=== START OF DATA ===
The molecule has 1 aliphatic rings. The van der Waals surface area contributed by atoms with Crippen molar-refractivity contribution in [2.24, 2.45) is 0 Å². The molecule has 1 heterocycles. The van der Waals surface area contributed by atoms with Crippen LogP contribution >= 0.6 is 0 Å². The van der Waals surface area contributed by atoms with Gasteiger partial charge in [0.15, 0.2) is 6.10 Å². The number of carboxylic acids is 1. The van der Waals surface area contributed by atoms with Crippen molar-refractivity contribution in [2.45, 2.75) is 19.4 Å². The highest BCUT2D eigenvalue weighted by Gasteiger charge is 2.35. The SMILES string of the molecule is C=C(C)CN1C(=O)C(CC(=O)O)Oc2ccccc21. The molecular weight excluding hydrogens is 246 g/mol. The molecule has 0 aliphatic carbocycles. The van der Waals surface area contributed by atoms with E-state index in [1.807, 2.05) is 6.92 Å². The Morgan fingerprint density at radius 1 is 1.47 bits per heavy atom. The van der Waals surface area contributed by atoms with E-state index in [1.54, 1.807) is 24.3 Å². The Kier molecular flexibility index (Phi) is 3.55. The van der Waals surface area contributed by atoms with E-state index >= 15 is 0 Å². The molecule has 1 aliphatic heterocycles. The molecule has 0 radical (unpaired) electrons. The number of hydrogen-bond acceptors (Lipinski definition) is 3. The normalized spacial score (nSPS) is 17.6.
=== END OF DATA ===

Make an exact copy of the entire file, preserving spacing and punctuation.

The molecule has 1 aliphatic rings. The van der Waals surface area contributed by atoms with Crippen molar-refractivity contribution in [2.24, 2.45) is 0 Å². The molecule has 1 heterocycles. The van der Waals surface area contributed by atoms with Crippen LogP contribution >= 0.6 is 0 Å². The van der Waals surface area contributed by atoms with Gasteiger partial charge in [0.15, 0.2) is 6.10 Å². The number of carboxylic acids is 1. The van der Waals surface area contributed by atoms with Crippen molar-refractivity contribution in [2.45, 2.75) is 19.4 Å². The highest BCUT2D eigenvalue weighted by Gasteiger charge is 2.35. The SMILES string of the molecule is C=C(C)CN1C(=O)C(CC(=O)O)Oc2ccccc21. The molecular weight excluding hydrogens is 246 g/mol. The molecule has 0 aliphatic carbocycles. The van der Waals surface area contributed by atoms with E-state index in [1.807, 2.05) is 6.92 Å². The Morgan fingerprint density at radius 1 is 1.47 bits per heavy atom. The van der Waals surface area contributed by atoms with E-state index in [1.54, 1.807) is 24.3 Å². The Kier molecular flexibility index (Phi) is 3.55. The van der Waals surface area contributed by atoms with E-state index >= 15 is 0 Å². The molecule has 1 aliphatic heterocycles. The molecule has 0 radical (unpaired) electrons. The number of hydrogen-bond acceptors (Lipinski definition) is 3. The normalized spacial score (nSPS) is 17.6.